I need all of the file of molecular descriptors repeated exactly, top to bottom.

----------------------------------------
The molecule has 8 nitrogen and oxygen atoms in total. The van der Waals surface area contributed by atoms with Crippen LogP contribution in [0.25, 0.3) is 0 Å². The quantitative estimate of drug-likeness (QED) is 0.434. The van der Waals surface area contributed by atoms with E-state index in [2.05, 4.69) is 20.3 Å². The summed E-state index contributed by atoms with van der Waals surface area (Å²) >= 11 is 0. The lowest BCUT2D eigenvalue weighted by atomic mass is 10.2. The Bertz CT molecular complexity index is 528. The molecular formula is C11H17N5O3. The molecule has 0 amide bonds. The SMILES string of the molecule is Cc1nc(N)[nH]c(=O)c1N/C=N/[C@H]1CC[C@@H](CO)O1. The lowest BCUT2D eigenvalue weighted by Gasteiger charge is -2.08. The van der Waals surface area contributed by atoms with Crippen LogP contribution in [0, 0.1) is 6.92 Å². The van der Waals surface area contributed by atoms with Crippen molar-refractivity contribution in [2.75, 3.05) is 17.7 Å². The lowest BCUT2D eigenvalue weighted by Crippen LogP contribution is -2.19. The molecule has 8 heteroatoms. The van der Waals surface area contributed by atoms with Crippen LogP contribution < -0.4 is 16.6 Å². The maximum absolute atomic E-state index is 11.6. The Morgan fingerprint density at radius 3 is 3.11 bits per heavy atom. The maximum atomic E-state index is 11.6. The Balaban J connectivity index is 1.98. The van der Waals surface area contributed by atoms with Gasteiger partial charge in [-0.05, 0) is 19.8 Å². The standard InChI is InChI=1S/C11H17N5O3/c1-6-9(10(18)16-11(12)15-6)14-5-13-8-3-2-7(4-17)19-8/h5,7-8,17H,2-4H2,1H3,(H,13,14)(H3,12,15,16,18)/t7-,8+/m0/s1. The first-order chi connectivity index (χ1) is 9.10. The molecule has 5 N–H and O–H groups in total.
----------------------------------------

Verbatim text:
The molecule has 8 nitrogen and oxygen atoms in total. The van der Waals surface area contributed by atoms with Crippen LogP contribution in [0.25, 0.3) is 0 Å². The quantitative estimate of drug-likeness (QED) is 0.434. The van der Waals surface area contributed by atoms with E-state index in [2.05, 4.69) is 20.3 Å². The summed E-state index contributed by atoms with van der Waals surface area (Å²) >= 11 is 0. The lowest BCUT2D eigenvalue weighted by atomic mass is 10.2. The Bertz CT molecular complexity index is 528. The molecular formula is C11H17N5O3. The molecule has 0 amide bonds. The SMILES string of the molecule is Cc1nc(N)[nH]c(=O)c1N/C=N/[C@H]1CC[C@@H](CO)O1. The lowest BCUT2D eigenvalue weighted by Gasteiger charge is -2.08. The van der Waals surface area contributed by atoms with Crippen LogP contribution in [0, 0.1) is 6.92 Å². The van der Waals surface area contributed by atoms with Crippen molar-refractivity contribution in [2.75, 3.05) is 17.7 Å². The lowest BCUT2D eigenvalue weighted by Crippen LogP contribution is -2.19. The molecule has 8 heteroatoms. The van der Waals surface area contributed by atoms with Crippen LogP contribution < -0.4 is 16.6 Å². The maximum absolute atomic E-state index is 11.6. The Morgan fingerprint density at radius 3 is 3.11 bits per heavy atom. The maximum atomic E-state index is 11.6. The Balaban J connectivity index is 1.98. The van der Waals surface area contributed by atoms with Gasteiger partial charge in [-0.05, 0) is 19.8 Å². The standard InChI is InChI=1S/C11H17N5O3/c1-6-9(10(18)16-11(12)15-6)14-5-13-8-3-2-7(4-17)19-8/h5,7-8,17H,2-4H2,1H3,(H,13,14)(H3,12,15,16,18)/t7-,8+/m0/s1. The first-order chi connectivity index (χ1) is 9.10. The molecule has 5 N–H and O–H groups in total.